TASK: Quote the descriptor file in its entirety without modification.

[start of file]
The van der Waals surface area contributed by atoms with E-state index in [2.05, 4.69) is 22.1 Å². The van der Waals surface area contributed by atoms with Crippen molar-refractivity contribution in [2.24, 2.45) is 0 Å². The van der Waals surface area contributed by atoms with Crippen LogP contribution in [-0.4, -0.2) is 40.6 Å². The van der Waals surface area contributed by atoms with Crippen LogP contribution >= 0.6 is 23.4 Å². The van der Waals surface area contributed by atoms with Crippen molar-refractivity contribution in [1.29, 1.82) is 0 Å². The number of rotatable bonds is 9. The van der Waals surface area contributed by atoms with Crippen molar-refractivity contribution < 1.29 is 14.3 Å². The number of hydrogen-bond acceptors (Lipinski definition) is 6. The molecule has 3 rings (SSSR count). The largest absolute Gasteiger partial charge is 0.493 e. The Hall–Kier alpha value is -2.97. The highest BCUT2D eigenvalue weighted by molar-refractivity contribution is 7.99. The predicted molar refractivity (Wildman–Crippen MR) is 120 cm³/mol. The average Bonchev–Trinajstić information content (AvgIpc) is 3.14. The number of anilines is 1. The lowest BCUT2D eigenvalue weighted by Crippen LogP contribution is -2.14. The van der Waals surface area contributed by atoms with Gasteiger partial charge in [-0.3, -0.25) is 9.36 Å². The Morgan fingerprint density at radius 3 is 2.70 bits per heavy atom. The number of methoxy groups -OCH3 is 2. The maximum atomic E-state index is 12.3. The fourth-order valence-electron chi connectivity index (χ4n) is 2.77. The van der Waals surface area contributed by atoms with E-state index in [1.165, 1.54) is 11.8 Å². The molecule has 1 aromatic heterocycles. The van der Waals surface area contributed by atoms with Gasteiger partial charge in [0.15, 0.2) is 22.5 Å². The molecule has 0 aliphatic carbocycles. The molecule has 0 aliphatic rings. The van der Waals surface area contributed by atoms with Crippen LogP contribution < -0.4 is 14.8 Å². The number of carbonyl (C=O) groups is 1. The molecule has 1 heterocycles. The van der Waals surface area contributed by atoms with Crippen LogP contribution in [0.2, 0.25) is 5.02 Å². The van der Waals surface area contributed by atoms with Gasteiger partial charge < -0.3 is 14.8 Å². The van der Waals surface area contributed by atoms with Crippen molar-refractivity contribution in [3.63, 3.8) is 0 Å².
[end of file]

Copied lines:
The van der Waals surface area contributed by atoms with E-state index in [2.05, 4.69) is 22.1 Å². The van der Waals surface area contributed by atoms with Crippen molar-refractivity contribution in [2.24, 2.45) is 0 Å². The van der Waals surface area contributed by atoms with Crippen LogP contribution in [-0.4, -0.2) is 40.6 Å². The van der Waals surface area contributed by atoms with Crippen LogP contribution >= 0.6 is 23.4 Å². The van der Waals surface area contributed by atoms with Crippen molar-refractivity contribution in [1.29, 1.82) is 0 Å². The number of rotatable bonds is 9. The van der Waals surface area contributed by atoms with Crippen molar-refractivity contribution < 1.29 is 14.3 Å². The number of hydrogen-bond acceptors (Lipinski definition) is 6. The molecule has 3 rings (SSSR count). The largest absolute Gasteiger partial charge is 0.493 e. The Hall–Kier alpha value is -2.97. The highest BCUT2D eigenvalue weighted by molar-refractivity contribution is 7.99. The predicted molar refractivity (Wildman–Crippen MR) is 120 cm³/mol. The average Bonchev–Trinajstić information content (AvgIpc) is 3.14. The number of anilines is 1. The lowest BCUT2D eigenvalue weighted by Crippen LogP contribution is -2.14. The van der Waals surface area contributed by atoms with Gasteiger partial charge in [-0.3, -0.25) is 9.36 Å². The Morgan fingerprint density at radius 3 is 2.70 bits per heavy atom. The number of methoxy groups -OCH3 is 2. The maximum atomic E-state index is 12.3. The fourth-order valence-electron chi connectivity index (χ4n) is 2.77. The van der Waals surface area contributed by atoms with E-state index in [1.165, 1.54) is 11.8 Å². The molecule has 1 aromatic heterocycles. The van der Waals surface area contributed by atoms with Gasteiger partial charge in [0.15, 0.2) is 22.5 Å². The molecule has 0 aliphatic carbocycles. The molecule has 0 aliphatic rings. The van der Waals surface area contributed by atoms with Crippen LogP contribution < -0.4 is 14.8 Å². The number of carbonyl (C=O) groups is 1. The molecule has 1 heterocycles. The van der Waals surface area contributed by atoms with Crippen LogP contribution in [0.2, 0.25) is 5.02 Å². The van der Waals surface area contributed by atoms with Gasteiger partial charge < -0.3 is 14.8 Å². The van der Waals surface area contributed by atoms with Crippen molar-refractivity contribution in [3.63, 3.8) is 0 Å².